TABLE-US-00010 TABLE 7 Genes used in analysis along with references Evidence showing translational miRNA expression evidence used Gene control by uAUG for analysis KLF9/BTEB1 Imataka H, Nakayama K, Landgraf P, Rusu M, Sheridan R, Yasumoto K, Mizuno A, Fujii- Sewer A, Iovino N, Aravin A, Kuriyama Y, Hayami M: Cell- Pfeffer S, Rice A, Kamphorst A O, specific translational control of Landthaler M et al: A mammalian transcription factor BTEB microRNA expression atlas based expression. The role of an on small RNA library sequencing. upstream AUG in the 5'- Cell 2007, 129(7): 1401-1414; untranslated region. J Biol Chem Chen J, Lozach J, Garcia E W, 1994, 269(32): 20668-20673. Barnes B, Luo S, Mikoulitch I, Zhou L, Schroth G, Fan J B: Highly sensitive and specific microRNA expression profiling using BeadArray technology. Nucleic Acids Res 2008, 36(14): e87; Hohjoh H, Fukushima T: Marked change in microRNA expression during neuronal differentiation of human teratocarcinoma NTera2D1 and mouse embryonal carcinoma P19 cells. Biochem Biophys Res Commun 2007, 362(2): 360-367. KLF13/RFLAT-1 Nikolcheva T, Pyronnet S, Chou Landgraf P, Rusu M, Sheridan R, S Y, Sonenberg N, Song A, Sewer A, Iovino N, Aravin A, Clayberger C, Krensky A M: A Pfeffer S, Rice A, Kamphorst A O, translational rheostat for Landthaler M et al: A mammalian RFLAT-1 regulates RANTES microRNA expression atlas based expression in T lymphocytes. J on small RNA library sequencing. Clin Invest 2002, 110(1): 119- Cell 2007, 129(7): 1401-1414; 126. Chen J, Lozach J, Garcia E W, Barnes B, Luo S, Mikoulitch I, Zhou L, Schroth G, Fan J B: Highly sensitive and specific microRNA expression profiling using BeadArray technology. Nucleic Acids Res 2008, 36(14): e87; Lawrie C H, Saunders N J, Soneji S, Palazzo S, Dunlop H M, Cooper C D, Brown P J, Troussard X, Mossafa H, Enver T et al: MicroRNA expression in lymphocyte development and malignancy. Leukemia 2008, 22(7): 1440-1446; Takada S, Berezikov E, Yamashita Y, Lagos- Quintana M, Kloosterman W P, Enomoto M, Hatanaka H, Fujiwara S, Watanabe H, Soda M et al: Mouse microRNA profiles determined with a new and sensitive cloning method. Nucleic Acids Res 2006, 34(17): e115. MOR Song K Y, Hwang C K, Kim C S, Landgraf P, Rusu M, Sheridan R, Choi H S, Law P Y, Wei L N, Loh Sewer A, Iovino N, Aravin A, H H: Translational repression of Pfeffer S, Rice A, Kamphorst A O, mouse mu opioid receptor Landthaler M et al: A mammalian expression via leaky scanning. microRNA expression atlas based Nucleic Acids Res 2007, on small RNA library sequencing. 35(5): 1501-1513. Cell 2007, 129(7): 1401-1414; Chen J, Lozach J, Garcia E W, Barnes B, Luo S, Mikoulitch I, Zhou L, Schroth G, Fan J B: Highly sensitive and specific microRNA expression profiling using BeadArray technology. Nucleic Acids Res 2008, 36(14): e87. CHOP Jousse C, Bruhat A, Carraro V, Landgraf P, Rusu M, Sheridan R, Urano F, Ferrara M, Ron D, Sewer A, Iovino N, Aravin A, Fafournoux P: Inhibition of Pfeffer S, Rice A, Kamphorst A O, CHOP translation by a peptide Landthaler M et al: A mammalian encoded by an open reading microRNA expression atlas based frame localized in the chop on small RNA library sequencing. 5'UTR. Nucleic Acids Res 2001, Cell 2007, 129(7): 1401-1414; 29(21): 4341-4351. Chen J, Lozach J, Garcia E W, Barnes B, Luo S, Mikoulitch I, Zhou L, Schroth G, Fan J B: Highly sensitive and specific microRNA expression profiling using BeadArray technology. Nucleic Acids Res 2008, 36(14): e87. MDM2 Jin X, Turcott E, Englehardt S, Landgraf P, Rusu M, Sheridan R, Mize G J, Morris D R: The two Sewer A, Iovino N, Aravin A, upstream open reading frames of Pfeffer S, Rice A, Kamphorst A O, oncogene mdm2 have different Landthaler M et al: A mammalian translational regulatory microRNA expression atlas based properties. J Biol Chem 2003, on small RNA library sequencing. 278(28): 25716-25721. Cell 2007, 129(7): 1401-1414; Chen J, Lozach J, Garcia E W, Barnes B, Luo S, Mikoulitch I, Zhou L, Schroth G, Fan J B: Highly sensitive and specific microRNA expression profiling using BeadArray technology. Nucleic Acids Res 2008, 36(14): e87. ADH5/FDH Kwon H S, Lee D K, Lee J J, Landgraf P, Rusu M, Sheridan R, Edenberg H J, Ahn Y H, Hur Sewer A, Iovino N, Aravin A, M W: Posttranscriptional Pfeffer S, Rice A, Kamphorst A O, regulation of human ADH5/FDH Landthaler M et al: A mammalian and Myf6 gene expression by microRNA expression atlas based upstream AUG codons. Arch on small RNA library sequencing. Biochem Biophys 2001, Cell 2007, 129(7): 1401-1414; 386(2): 163-171. Chen J, Lozach J, Garcia E W, Barnes B, Luo S, Mikoulitch I, Zhou L, Schroth G, Fan J B: Highly sensitive and specific microRNA expression profiling using BeadArray technology. Nucleic Acids Res 2008, 36(14): e87. * Evidence for expression of miRNAs in mouse N2A cells was acquired through personal communication with authors of (Hohjoh H, Fukushima T: Marked change in microRNA expression during neuronal differentiation of human teratocarcinoma NTera2D1 and mouse embryonal carcinoma P19 cells. Biochem Biophys Res Commun 2007, 362(2): 360-367).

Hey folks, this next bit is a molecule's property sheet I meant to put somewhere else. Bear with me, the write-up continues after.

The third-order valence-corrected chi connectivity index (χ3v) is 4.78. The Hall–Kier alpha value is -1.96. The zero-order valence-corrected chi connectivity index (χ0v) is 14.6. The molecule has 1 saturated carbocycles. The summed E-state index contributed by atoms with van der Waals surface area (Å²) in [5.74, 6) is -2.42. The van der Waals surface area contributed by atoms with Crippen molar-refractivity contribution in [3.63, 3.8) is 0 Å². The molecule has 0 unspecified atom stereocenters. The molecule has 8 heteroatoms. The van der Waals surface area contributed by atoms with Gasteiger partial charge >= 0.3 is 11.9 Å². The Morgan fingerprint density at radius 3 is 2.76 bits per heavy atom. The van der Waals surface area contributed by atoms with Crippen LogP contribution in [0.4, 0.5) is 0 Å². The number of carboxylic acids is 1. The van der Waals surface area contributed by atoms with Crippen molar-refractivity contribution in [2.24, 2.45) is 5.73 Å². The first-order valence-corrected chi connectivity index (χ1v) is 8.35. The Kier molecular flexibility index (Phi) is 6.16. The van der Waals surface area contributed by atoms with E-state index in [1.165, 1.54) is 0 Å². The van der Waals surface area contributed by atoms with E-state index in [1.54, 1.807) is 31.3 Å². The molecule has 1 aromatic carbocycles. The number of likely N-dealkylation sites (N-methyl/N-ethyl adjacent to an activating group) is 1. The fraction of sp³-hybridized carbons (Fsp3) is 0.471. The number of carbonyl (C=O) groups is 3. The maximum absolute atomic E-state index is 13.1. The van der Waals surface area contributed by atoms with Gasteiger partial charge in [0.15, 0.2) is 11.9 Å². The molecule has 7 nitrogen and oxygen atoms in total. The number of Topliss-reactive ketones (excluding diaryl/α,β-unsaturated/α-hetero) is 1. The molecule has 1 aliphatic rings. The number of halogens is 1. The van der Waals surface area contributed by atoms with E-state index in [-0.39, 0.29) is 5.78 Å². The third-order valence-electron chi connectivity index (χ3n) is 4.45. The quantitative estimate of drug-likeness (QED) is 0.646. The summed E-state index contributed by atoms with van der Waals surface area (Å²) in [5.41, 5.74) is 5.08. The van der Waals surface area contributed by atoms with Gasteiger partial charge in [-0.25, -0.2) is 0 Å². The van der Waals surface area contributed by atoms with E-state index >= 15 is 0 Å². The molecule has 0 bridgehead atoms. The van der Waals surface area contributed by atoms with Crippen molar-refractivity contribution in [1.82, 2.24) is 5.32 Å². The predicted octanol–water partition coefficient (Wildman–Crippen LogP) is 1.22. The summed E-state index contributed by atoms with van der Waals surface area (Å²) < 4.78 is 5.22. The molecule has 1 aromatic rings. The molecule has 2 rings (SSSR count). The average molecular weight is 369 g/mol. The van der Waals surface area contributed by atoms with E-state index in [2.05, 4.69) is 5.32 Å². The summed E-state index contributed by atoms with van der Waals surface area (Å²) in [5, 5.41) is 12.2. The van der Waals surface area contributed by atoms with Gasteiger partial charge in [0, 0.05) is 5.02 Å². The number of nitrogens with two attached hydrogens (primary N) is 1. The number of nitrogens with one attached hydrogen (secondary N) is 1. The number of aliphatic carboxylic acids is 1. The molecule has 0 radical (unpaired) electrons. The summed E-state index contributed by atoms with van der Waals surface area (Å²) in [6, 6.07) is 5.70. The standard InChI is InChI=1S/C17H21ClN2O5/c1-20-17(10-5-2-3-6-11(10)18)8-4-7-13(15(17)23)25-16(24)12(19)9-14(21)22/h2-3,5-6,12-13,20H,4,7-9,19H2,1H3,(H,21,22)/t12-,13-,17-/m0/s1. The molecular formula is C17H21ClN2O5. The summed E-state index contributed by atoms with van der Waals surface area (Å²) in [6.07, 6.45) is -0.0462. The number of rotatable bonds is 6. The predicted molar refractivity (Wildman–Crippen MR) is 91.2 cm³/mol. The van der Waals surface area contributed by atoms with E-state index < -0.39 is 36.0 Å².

We not only observed complementary matches with conserved miRNA sequences but also confirmed the presence of many of the predicted miRNAs in cell-lines where repression was observed (Table 8). There also appears to be an association between repressive strength of uAUGs and miRNA target predictions. Two uAUGs that have little or no effect on repression, indicated by `1 x` in Table 8, lack miRNA interaction sites. Conversely, uAUGs with strong repressive potential (2x-6x) are complementary to expressed miRNAs except in the case of the first uAUG in the ADH5/FDH gene where expressions of the predicted miRNAs have not been detected. Note that miRNAs can act in a combinatorial manner on uAUGs to produce a net repressive effect. These observations suggest that some of the uAUG sequences are miRNA-specific and functional target sites.